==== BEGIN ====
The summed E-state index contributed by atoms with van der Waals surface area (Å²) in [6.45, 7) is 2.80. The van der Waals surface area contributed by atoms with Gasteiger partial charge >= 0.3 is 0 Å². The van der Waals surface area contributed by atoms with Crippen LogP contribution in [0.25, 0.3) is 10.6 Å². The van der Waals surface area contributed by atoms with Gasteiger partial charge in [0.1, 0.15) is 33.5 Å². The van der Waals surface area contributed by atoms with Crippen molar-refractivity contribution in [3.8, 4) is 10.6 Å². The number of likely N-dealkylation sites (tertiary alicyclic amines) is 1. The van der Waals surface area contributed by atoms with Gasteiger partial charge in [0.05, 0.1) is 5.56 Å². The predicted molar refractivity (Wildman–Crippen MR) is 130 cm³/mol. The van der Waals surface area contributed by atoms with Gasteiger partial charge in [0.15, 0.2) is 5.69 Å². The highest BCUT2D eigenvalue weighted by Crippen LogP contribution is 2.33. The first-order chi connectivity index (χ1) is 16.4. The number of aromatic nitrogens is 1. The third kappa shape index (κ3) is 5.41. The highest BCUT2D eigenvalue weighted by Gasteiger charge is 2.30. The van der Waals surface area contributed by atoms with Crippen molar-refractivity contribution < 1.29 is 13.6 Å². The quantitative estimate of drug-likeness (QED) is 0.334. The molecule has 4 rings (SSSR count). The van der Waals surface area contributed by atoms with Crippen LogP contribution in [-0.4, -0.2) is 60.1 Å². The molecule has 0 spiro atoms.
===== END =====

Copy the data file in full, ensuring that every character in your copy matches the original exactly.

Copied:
The summed E-state index contributed by atoms with van der Waals surface area (Å²) in [6.45, 7) is 2.80. The van der Waals surface area contributed by atoms with Gasteiger partial charge >= 0.3 is 0 Å². The van der Waals surface area contributed by atoms with Crippen LogP contribution in [0.25, 0.3) is 10.6 Å². The van der Waals surface area contributed by atoms with Gasteiger partial charge in [0.1, 0.15) is 33.5 Å². The van der Waals surface area contributed by atoms with Crippen molar-refractivity contribution in [3.8, 4) is 10.6 Å². The number of likely N-dealkylation sites (tertiary alicyclic amines) is 1. The van der Waals surface area contributed by atoms with Gasteiger partial charge in [0.05, 0.1) is 5.56 Å². The predicted molar refractivity (Wildman–Crippen MR) is 130 cm³/mol. The van der Waals surface area contributed by atoms with Gasteiger partial charge in [0.15, 0.2) is 5.69 Å². The highest BCUT2D eigenvalue weighted by Crippen LogP contribution is 2.33. The first-order chi connectivity index (χ1) is 16.4. The number of aromatic nitrogens is 1. The third kappa shape index (κ3) is 5.41. The highest BCUT2D eigenvalue weighted by Gasteiger charge is 2.30. The van der Waals surface area contributed by atoms with Crippen molar-refractivity contribution < 1.29 is 13.6 Å². The quantitative estimate of drug-likeness (QED) is 0.334. The molecule has 4 rings (SSSR count). The van der Waals surface area contributed by atoms with Crippen LogP contribution in [-0.4, -0.2) is 60.1 Å². The molecule has 0 spiro atoms.